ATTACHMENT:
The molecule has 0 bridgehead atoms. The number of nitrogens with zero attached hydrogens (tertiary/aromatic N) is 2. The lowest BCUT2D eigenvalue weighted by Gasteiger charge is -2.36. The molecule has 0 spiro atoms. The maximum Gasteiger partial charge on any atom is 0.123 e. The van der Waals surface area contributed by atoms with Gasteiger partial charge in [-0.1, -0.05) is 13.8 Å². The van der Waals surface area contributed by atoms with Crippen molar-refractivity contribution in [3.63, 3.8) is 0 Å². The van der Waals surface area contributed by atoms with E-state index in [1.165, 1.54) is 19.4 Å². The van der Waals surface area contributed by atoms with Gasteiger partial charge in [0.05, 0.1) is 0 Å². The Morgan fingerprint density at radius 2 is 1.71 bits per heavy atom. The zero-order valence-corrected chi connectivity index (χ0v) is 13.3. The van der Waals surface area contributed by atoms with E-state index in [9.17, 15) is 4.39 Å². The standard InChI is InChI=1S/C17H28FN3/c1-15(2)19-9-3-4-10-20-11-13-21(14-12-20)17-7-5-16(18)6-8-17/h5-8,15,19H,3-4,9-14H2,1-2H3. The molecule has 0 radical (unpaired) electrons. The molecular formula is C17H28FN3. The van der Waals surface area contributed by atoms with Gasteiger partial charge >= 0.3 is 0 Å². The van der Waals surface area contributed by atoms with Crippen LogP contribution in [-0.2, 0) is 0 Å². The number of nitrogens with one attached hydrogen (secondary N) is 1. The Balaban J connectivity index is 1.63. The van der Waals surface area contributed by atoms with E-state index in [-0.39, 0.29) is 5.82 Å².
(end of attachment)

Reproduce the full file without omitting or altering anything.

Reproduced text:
The molecule has 0 bridgehead atoms. The number of nitrogens with zero attached hydrogens (tertiary/aromatic N) is 2. The lowest BCUT2D eigenvalue weighted by Gasteiger charge is -2.36. The molecule has 0 spiro atoms. The maximum Gasteiger partial charge on any atom is 0.123 e. The van der Waals surface area contributed by atoms with Gasteiger partial charge in [-0.1, -0.05) is 13.8 Å². The van der Waals surface area contributed by atoms with Crippen molar-refractivity contribution in [3.63, 3.8) is 0 Å². The van der Waals surface area contributed by atoms with E-state index in [1.165, 1.54) is 19.4 Å². The van der Waals surface area contributed by atoms with Gasteiger partial charge in [0.05, 0.1) is 0 Å². The Morgan fingerprint density at radius 2 is 1.71 bits per heavy atom. The zero-order valence-corrected chi connectivity index (χ0v) is 13.3. The van der Waals surface area contributed by atoms with E-state index in [9.17, 15) is 4.39 Å². The standard InChI is InChI=1S/C17H28FN3/c1-15(2)19-9-3-4-10-20-11-13-21(14-12-20)17-7-5-16(18)6-8-17/h5-8,15,19H,3-4,9-14H2,1-2H3. The molecule has 0 radical (unpaired) electrons. The molecular formula is C17H28FN3. The van der Waals surface area contributed by atoms with Gasteiger partial charge >= 0.3 is 0 Å². The van der Waals surface area contributed by atoms with Crippen LogP contribution in [-0.2, 0) is 0 Å². The number of nitrogens with one attached hydrogen (secondary N) is 1. The Balaban J connectivity index is 1.63. The van der Waals surface area contributed by atoms with E-state index in [-0.39, 0.29) is 5.82 Å².